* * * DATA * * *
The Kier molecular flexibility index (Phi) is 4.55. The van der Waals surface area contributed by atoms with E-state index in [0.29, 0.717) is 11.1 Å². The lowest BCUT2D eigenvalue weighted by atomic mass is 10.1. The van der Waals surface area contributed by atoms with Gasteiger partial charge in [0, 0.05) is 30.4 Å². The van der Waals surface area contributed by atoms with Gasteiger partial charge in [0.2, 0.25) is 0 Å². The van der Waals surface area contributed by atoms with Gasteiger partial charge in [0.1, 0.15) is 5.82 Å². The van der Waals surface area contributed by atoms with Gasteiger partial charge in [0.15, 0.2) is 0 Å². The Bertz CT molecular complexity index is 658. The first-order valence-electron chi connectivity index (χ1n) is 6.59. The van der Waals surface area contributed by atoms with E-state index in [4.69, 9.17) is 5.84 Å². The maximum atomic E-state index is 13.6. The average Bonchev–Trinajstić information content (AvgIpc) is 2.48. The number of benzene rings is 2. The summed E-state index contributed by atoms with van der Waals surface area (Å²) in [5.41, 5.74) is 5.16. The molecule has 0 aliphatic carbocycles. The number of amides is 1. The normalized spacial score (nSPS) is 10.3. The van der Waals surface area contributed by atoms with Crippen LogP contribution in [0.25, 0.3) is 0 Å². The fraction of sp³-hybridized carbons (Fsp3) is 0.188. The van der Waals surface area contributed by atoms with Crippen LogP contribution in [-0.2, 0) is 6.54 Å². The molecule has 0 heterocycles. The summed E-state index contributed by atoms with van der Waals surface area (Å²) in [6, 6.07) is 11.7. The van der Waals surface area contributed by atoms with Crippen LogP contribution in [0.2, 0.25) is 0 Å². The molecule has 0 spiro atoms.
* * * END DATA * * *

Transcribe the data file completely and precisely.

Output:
The Kier molecular flexibility index (Phi) is 4.55. The van der Waals surface area contributed by atoms with E-state index in [0.29, 0.717) is 11.1 Å². The lowest BCUT2D eigenvalue weighted by atomic mass is 10.1. The van der Waals surface area contributed by atoms with Gasteiger partial charge in [0, 0.05) is 30.4 Å². The van der Waals surface area contributed by atoms with Gasteiger partial charge in [0.2, 0.25) is 0 Å². The van der Waals surface area contributed by atoms with Gasteiger partial charge in [0.1, 0.15) is 5.82 Å². The van der Waals surface area contributed by atoms with Gasteiger partial charge in [0.15, 0.2) is 0 Å². The Bertz CT molecular complexity index is 658. The first-order valence-electron chi connectivity index (χ1n) is 6.59. The van der Waals surface area contributed by atoms with E-state index in [4.69, 9.17) is 5.84 Å². The maximum atomic E-state index is 13.6. The average Bonchev–Trinajstić information content (AvgIpc) is 2.48. The number of benzene rings is 2. The summed E-state index contributed by atoms with van der Waals surface area (Å²) in [5.41, 5.74) is 5.16. The molecule has 0 aliphatic carbocycles. The number of amides is 1. The normalized spacial score (nSPS) is 10.3. The van der Waals surface area contributed by atoms with Crippen LogP contribution in [0.25, 0.3) is 0 Å². The fraction of sp³-hybridized carbons (Fsp3) is 0.188. The van der Waals surface area contributed by atoms with Crippen LogP contribution in [-0.2, 0) is 6.54 Å². The molecule has 0 heterocycles. The summed E-state index contributed by atoms with van der Waals surface area (Å²) in [6, 6.07) is 11.7. The van der Waals surface area contributed by atoms with Crippen LogP contribution in [0.2, 0.25) is 0 Å². The molecule has 0 spiro atoms.